Oh boy...did I miss something? Anyways...
I had lived in SE Asia some time ago. Despite the country having a good number of English-speaking citizens, I noticed that as you went further away from the major urban centres: English was spoken with less frequency and ease, if at all in some locations.
'Time to do something' I thought to myself. So, I started to learn Tagalog [the main language (not the only one) of the Philippines].
It was hilarious at times, because your thinking still structures sentence usage in English. Sometimes I thought everything was spoken in some sort of backwards fashion. But in reality, many languages do not function as does English.
OK. So, many months go by, and I begin to get pretty damn good at speaking Tagalog. I was able to ask for things, directions, 'how much', and eavesdrop on conversations. I did take a bit of training here in Canada before I left, but it is when I arrived there that I got a crash course. It was enlightening, and my experience was all that more enhanced by learning the basics.
Now, living in Canada, many of you know, the province just to the east of Ontario is: Quebec. It is predominantly French speaking (not exactly like France French). Again, for many many years, many Anglophone (English speaking) Quebecers would NOT speak French, nor learn it. Nevermind that the entire province is predominantly French. I think the animosity at times directed towards the English, was a result of English-speaking Quebecers continually not bothering to speak French when it was purely evident: you're in Quebec. (not talking tourists here). Even myself, if I'm in Quebec, I make a good attempt at speaking French, and trust me, I have had NO negative looks for doing so, just pleasant smiles and some thumbs up.
As for newcomers, yes...it's an on-going dilemma. But for the most part, I have seen many new immigrants doing their damnest to learn the language of their newly adopted country. It makes for an easier life for them, and to their on-going benefit. I am always encouraged by their enthusiasm to 'get it right'.
I have seen people in banks, post offices, who cannot communicate more than a couple of words in English. You'd think, that they would 'get it; that no one speaks their exotic language within a 10,000 mile radius. It's annoying and frustrating. The smart ones who are new and still do not have a grasp of the local language, at least have a translator on-hand which is wise and makes for smooth transactions and less chance of error.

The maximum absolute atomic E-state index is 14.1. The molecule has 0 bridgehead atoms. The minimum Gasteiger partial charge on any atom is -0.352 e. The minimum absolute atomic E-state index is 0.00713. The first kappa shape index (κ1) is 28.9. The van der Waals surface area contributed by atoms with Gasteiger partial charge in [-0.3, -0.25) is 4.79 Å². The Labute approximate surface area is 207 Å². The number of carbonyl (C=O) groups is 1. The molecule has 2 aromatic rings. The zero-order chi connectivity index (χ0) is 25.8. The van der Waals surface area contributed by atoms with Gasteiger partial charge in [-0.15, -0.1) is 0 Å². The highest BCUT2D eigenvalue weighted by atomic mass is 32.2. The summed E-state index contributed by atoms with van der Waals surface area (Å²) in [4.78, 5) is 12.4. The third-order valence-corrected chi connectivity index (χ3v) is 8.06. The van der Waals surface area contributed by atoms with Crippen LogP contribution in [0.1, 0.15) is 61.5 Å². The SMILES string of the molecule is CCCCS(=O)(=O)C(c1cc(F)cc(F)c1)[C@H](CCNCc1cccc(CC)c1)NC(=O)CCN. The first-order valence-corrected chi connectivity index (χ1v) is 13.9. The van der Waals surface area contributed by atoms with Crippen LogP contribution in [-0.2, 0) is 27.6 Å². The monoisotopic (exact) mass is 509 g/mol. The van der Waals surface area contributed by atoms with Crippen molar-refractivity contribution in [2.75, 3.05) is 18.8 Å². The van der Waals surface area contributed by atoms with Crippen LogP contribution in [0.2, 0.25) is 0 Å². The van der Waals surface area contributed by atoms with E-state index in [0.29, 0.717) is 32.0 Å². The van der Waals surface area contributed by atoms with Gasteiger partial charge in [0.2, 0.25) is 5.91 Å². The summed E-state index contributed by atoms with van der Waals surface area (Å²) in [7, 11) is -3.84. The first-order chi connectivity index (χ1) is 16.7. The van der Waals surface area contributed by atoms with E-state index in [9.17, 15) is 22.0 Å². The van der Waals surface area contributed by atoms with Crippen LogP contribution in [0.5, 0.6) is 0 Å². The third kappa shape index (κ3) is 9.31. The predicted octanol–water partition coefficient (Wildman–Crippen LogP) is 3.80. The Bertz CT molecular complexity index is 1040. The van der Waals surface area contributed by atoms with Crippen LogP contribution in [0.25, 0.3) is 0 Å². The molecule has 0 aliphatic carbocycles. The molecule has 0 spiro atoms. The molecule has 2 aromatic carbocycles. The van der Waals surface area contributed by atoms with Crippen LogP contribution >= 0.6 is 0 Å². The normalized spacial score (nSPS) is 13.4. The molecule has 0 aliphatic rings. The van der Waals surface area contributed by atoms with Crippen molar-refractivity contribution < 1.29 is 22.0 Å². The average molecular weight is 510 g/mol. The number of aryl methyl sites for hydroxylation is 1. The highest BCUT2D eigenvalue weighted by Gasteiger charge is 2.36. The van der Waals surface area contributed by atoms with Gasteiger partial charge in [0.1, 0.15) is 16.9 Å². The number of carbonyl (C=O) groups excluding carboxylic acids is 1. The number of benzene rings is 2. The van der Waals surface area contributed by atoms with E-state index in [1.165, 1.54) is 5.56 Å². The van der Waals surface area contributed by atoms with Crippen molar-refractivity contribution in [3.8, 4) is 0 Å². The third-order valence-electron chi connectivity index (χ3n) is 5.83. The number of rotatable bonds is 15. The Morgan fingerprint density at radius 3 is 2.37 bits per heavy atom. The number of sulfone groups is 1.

When I visited another country in SE Asia, I had to go to a bank. I knew full well I could not speak the language. I knew a few words, but I made it a point to have a billingual person with me who could assist me with both English and Thai. I did learn a few sentences while there, and I would greet people appropriately (clasping of two hands together: Sawasdi Kup). Those little gestures would grant you respect and many affirmative smiles. I would say please/thank you in their language, and honestly, they appreciated it immensely.
For many refugees and those fleeing due to some unforseen crisis abroad, I totally cut them some slack.
My good friend, he has a nephew who moved to Canada in September 2002. He continually encourages him to take up ESL; watch local news (not action movies); mix with local Canadians of every extraction and speak English around the house. I applaud my friend because he knows it's essential and imperative to speak English here. His nephew, in already 6 months, has made incredible gains in speaking English. I'm so proud of him.
When I do travel abroad, I make it a point to at least learn the basics. If you know how to say: Please; Thank You; You're Welcome, you're on the right track.
I think it's the proper and wise thing to do when travelling or living in a country that speaks another language other than English. People respect you so much more when you do that. It'd be the same for those who are new to their adopted country, but of course, this will take some time, so when possible, please be patient and forgiving.